First Nighter: "Fathers and Sons," "Khandan [Family]," "Handbagged" in London

LONDON--Ivan Turgenev's 1862 novel Fathers and Sons, which Brian Friel adapted for the stage under the same title in 1987 is just revived at the Donmar Warehouse. In other words, a revered Russian work by way of an Irish playwright is being performed by an English cast enhanced in part by the American actor Seth Numrich.

And Turgenev couldn't be in a better collection of hands, certainly not as Lyndsey Turner directs it for all the bruised feelings, flaring tempers, confusions and passions that are on Turgenev's pages--and as played with those emotions in mind by a cast including Anthony Calf as one of the fathers, Karl Johnson as another, Joshua James as one of the sons, Numrich as another and Elaine Cassidy, Caoilfhionn Dunne, Susan Engel, David Fielder, Tim McMullan, Jack McMullen, Siobhan McSweeney, Phoebe Sparrow and Lindy Whiteford dynamic in the other roles.

They're playing in a many-leveled space hovered over by many tan-brown-hued horizontal boards spaced apart and reaching towards the lofty ceiling. It's designed magnificently by Rob Howell and lighted expertly to suggest the changing seasons by James Farncombe.

There's no negative criticism in saying Friel's script has the feeling of a novel transferred to the boards. That's what it is. In it Friel concentrates on the events that fall out when earnest but dull Arkady (James) brings good friend and committed nihilist Evgeny (Numrich) home for the summer months. That's where Arkady's cheerful father Nikolai (Calf) and proudly sophisticated Uncle Pavel (McMullan) reside with Nikolai's mistress Fenichka (Dunne), their newborn son and servants Dunyasha (McSweeney), Piotr (McMullen) and Prokofyich.

Other less entrenched visitors are nearby sisters Anna (Cassidy), who falls for Evgeny but won't acknowledge it immediately, and Katya (Sparrow), who happily agrees to marry Arkady, despite his callow affect.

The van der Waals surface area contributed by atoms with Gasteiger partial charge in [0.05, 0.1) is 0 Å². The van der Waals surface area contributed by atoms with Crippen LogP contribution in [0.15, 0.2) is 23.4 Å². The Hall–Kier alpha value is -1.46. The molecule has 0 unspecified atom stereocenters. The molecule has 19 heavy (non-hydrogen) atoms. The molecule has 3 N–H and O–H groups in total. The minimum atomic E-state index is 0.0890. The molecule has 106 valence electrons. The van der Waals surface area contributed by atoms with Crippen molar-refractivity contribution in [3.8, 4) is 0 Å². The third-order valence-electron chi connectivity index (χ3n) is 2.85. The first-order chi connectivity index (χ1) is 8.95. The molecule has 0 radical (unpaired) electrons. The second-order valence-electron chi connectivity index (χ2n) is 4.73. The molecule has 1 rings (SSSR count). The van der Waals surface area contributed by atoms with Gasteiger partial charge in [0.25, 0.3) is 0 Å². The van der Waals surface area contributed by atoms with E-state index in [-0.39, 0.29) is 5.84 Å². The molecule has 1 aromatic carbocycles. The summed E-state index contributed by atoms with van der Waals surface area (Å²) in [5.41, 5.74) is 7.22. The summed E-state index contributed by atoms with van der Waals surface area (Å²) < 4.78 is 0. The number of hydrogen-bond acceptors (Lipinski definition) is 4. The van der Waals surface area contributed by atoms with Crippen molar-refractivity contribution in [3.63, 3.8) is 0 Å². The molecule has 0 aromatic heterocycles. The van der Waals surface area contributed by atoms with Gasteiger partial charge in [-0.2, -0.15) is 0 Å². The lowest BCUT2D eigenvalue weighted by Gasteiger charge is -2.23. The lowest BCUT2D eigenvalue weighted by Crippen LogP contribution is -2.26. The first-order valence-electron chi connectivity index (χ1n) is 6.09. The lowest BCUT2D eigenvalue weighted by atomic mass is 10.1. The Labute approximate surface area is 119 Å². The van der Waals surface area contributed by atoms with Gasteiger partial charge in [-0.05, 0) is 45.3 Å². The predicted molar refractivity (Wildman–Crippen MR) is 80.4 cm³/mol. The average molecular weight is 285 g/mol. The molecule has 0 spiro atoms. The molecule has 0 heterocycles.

Though the scenes come across as chapters in the characters' interactions, they're so inherently dramatic that the sprawling play is continually involving. Some of the best spin around Evgeny, who's portrayed especially well by Numrich. One concerns a duel to which he's challenged by Pavel and its conciliatory aftermath. Another takes place at the home of Evgeny's parents Vassily (Johnson) and Arina (Whiteford) as they endure a sad setback. Grief isn't something new on stages, but this depiction is unusually heart-rending.
In Khandan [Family], Punjabi expatriate, but only for the time being, Jeeto (Sudha Bhuchar) expects her son Pal (Rez Kempton) to carry on with the family business now that her husband, who built it up, has died. Pal has other goals, which include his own business, a nursing home, he's pursuing with Major (Neil D'Souza), who's married to Cookie (Zita Sattar), Pal's sister.

Pal's Anglo wife Liz (Lauren Crace) has her own plans, which include becoming pregnant, a development that interests Pal less than getting his enterprise underway. Everyone's hopes and prospects begin to change around the time that deferential cousin Reema (Preeya Kalidas) arrives from the old country to land a husband and/or begin a career.

Over the course of the two acts, everything that can go wrong does go wrong for the family, including a setback in the Pal-Liz marriage and the loss of Pal and Major's investor. Yet, Jeeta maintains a survivor's spirit, and her indomitable nature is transferred to those around her.